Ruth Shaw, Chief Executive of the Sports Grounds Safety Authority shares her excitement about the opportunities and challenges which lie ahead for the SGSA.
Just over a year ago I became Chief Executive of the Football Licensing Authority (FLA). My predecessor (the founding CEO) loved the job so much that he took up the post as a three year secondment in 1991, and stayed until he retired in 2011! With the creation of the Sports Grounds Safety Authority on 1 November, any hopes I had of breaking his record have evaporated, but at least I can lay claim to being the FLA’s first female and last ever Chief Executive.
Since its inception two decades ago, the FLA has helped transform spectator safety in football grounds which has become a model for other grounds across the sporting landscape. Becoming the Sports Grounds Safety Authority has officially expanded our role, giving us extra powers to advise other sports (beyond football) and share our expertise overseas. The dedication and hard work of FLA staff and partners have laid the foundations for the reputation and credibility that the SGSA is now building on.
Some of the exciting possibilities our new remit throws open include working with UEFA on Euro 2012, working with World Cup hosts Brazil, Russia and Qatar, and with Olympic and Paralympic organising committees around the world. Back on home turf, we hope to collaborate with sports including rugby league and rugby union, cricket, horse-racing, motor-racing, golf and athletics. The recent decision to award the 2017 World Athletics Championships to the UK creates more opportunity for us to put our excellent track record in stadia safety to good use.
Every day, people all over the country work to ensure that sports fans can watch their team safely. From Accrington Stanley to Yeovil Town (and at plenty of grounds in between) the SGSA has a role to play. We have always been, and will remain, a light touch regulator in relation to football. Our ethos is to educate, inform and persuade, and we will continue to work in that way while fulfilling our statutory duties in relation to football.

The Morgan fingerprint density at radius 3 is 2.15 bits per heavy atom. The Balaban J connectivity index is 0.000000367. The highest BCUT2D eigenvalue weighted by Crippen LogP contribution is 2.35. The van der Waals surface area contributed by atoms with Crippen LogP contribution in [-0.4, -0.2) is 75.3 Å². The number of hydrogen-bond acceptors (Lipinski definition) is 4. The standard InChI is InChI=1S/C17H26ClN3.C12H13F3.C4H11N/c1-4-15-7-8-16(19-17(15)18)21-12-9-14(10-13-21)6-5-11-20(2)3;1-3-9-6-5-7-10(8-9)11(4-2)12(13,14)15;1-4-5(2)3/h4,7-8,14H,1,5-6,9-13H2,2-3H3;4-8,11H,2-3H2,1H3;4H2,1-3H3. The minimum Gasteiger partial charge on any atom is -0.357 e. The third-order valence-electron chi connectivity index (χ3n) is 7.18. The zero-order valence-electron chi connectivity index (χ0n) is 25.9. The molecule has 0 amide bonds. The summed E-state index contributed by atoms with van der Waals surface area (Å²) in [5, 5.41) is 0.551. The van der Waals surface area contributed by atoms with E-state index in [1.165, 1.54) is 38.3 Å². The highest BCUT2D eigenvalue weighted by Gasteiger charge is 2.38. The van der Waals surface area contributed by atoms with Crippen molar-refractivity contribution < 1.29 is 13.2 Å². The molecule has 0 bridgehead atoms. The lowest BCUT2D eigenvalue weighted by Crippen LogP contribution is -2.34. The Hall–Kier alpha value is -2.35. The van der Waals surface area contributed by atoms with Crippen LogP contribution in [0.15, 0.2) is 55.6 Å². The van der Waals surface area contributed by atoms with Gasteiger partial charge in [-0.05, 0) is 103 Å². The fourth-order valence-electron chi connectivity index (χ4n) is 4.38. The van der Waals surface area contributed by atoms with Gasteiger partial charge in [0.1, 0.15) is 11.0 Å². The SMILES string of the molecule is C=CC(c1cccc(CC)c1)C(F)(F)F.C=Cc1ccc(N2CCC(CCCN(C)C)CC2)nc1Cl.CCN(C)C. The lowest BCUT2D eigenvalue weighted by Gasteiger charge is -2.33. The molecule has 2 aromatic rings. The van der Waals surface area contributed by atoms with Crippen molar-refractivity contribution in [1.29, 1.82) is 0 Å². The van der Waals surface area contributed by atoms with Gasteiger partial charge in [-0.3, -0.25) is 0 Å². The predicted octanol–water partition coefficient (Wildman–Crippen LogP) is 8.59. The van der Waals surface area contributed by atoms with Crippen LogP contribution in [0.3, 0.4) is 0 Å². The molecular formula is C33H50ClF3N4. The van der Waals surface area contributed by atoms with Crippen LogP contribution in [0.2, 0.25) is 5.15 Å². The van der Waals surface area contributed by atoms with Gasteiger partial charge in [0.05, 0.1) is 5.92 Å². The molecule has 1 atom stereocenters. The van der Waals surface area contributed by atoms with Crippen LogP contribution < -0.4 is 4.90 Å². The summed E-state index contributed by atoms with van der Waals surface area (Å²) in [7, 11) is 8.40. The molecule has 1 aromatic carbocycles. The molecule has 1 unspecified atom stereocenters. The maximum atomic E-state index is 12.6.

The Green Guide benchmark
For other sports, we won’t have any regulatory role, instead we’ll be there to offer advice and guidance. Many of the sports we’ve already spoken to have excellent safety management arrangements in place, and most major sports grounds use our Guide to Safety at Sports Grounds as the touchstone for what they do. We now have a real opportunity to learn from them as well as share the information and experience we have.
Someone suggested that my biggest challenge in this role would be to avoid becoming a ‘safetycrat’. I’d never heard the term before, but apparently it describes the kind of government bureaucrat who believes it’s their job to protect citizens from themselves – pretentiously thinking they possess superior insight to the rest of the population.
I’m confident that we don’t, and won’t, fall into this trap. We want spectators at sports grounds to be safe, and we will continue to work with sports grounds, local authorities, and spectators to help to establish and maintain a safety culture. We can provide expertise, advice and guidance on physical infrastructure and safety management, but we recognise that ultimately, responsibility for safety lies at all times with ground management.
So I don’t think I’ll win any awards for safetycrat of the year, but perhaps I will still manage to be the longest serving Chief Executive of the SGSA!
Find out more
If you have any thoughts about how we can make the most of our expanded role and the new opportunities this presents, or you want to share good practice with other grounds then get in touch – we’d love to hear from you.
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Crowd at Lords photo by Mark Hillary on Flickr. Some rights reserved.